As pressure mounts for California schools to reopen for in-person instruction, special education teachers who have already been meeting with students in person describe the experience as a mix of fear, anxiety and occasional joy, with conditions changing at a moment’s notice.
The state does not track how many districts are open for in-person special education instruction, but some started offering in-person assessments and instruction in spring 2020, with more opening in the fall.
For teachers like Susan Cheramy-McNesby, a resource specialist in Lancaster in northern Los Angeles County, meeting with students in person has not gotten any easier as the months have gone by.
Two days a week, she puts on a mask, gloves and a cone-shaped plastic shield, and sits behind a Plexiglass barrier while she assesses how well children can spell, or speak, or count, for placement in special education classes. The classroom is equipped with air purifiers and hand sanitizer, and everyone gets their temperature taken at least once.
Still, she’s nervous. Several colleagues have contracted Covid-19, and one nearly died. Cheramy-McNesby is in her 60s and has a compromised immune system.
“I love my job, I really do, but this is really nerve-wracking,” said Cheramy-McNesby, who’s been a resource specialist for 23 years, teaching students with special needs and helping craft learning plans. “I’m being extra careful. I’m doing my best to stay healthy, for my grandchildren’s sake. But it’s scary.”
Special education has been a challenge for many districts during the pandemic because students in special education often receive services that are nearly impossible to provide virtually, such as physical or occupational therapy. Assessments, required for students entering special education, as well as those already enrolled, are also almost impossible to provide online.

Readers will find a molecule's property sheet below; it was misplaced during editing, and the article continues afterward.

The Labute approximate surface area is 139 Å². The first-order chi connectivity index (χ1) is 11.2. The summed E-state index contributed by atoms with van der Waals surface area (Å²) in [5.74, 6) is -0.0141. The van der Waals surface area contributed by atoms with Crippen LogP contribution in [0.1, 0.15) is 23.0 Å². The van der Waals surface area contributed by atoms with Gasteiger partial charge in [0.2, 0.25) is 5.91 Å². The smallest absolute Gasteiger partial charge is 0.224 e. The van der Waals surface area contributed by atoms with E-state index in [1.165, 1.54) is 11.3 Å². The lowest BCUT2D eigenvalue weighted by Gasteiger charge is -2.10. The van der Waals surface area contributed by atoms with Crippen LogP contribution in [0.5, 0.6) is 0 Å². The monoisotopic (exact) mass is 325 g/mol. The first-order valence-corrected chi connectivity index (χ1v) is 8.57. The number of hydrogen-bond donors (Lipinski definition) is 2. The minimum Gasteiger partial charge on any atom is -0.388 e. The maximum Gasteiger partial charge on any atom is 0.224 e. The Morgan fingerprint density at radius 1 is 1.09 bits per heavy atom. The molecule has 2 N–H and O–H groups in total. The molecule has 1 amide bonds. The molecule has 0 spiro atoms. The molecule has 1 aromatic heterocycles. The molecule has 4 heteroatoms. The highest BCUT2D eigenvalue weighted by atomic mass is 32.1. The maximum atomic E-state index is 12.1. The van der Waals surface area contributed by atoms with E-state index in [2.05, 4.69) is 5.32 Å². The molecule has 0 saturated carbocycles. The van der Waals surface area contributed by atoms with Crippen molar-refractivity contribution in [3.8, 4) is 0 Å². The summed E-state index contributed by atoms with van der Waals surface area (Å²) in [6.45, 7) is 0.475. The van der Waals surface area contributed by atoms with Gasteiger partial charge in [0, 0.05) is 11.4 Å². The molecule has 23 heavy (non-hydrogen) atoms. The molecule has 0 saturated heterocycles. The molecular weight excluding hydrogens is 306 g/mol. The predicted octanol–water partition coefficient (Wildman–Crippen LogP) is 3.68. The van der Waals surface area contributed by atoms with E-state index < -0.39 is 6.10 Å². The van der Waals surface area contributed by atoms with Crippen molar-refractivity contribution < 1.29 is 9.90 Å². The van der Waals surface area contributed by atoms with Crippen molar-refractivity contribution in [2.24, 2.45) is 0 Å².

When campuses first closed in March, school districts asked U.S. Secretary of Education Betsy DeVos to waive some special education requirements, for fear districts couldn’t successfully provide them virtually and districts would be vulnerable to lawsuits from parents. DeVos declined, leading many districts to begin providing special education services in-person.
Marin County was among the first in California to start offering special education instruction in person, beginning in May. The county’s 30-point safety plan, created by the Marin County Department of Public Health and the County Office of Education, has been so successful that now 86% of the county’s schools, including charter schools and private schools, are open for in-person classes for almost all students, said County Superintendent Mary Jane Burke.
Support from the teachers’ unions, classified staff and parents has been key to the plan’s success, Burke said.
“They gave us their input every step of the way,” she said. “Overall, it’s going really well, but it’s been critical to have very close contact with all stakeholders, right from the onset.”
Since August, when most schools opened, the rate of coronavirus transmission has been very low, according to the Marin County Public Health Department. The county has recorded only seven cases of Covid that authorities believe can be traced to schools, and no hospitalizations. In fact, the county’s overall Covid rate has dropped since schools reopened.
Conditions have not been as smooth in other parts of the state. In Kern County, for example, special education classes have alternated between in-person and virtual instruction several times due to local spikes in the Covid rate.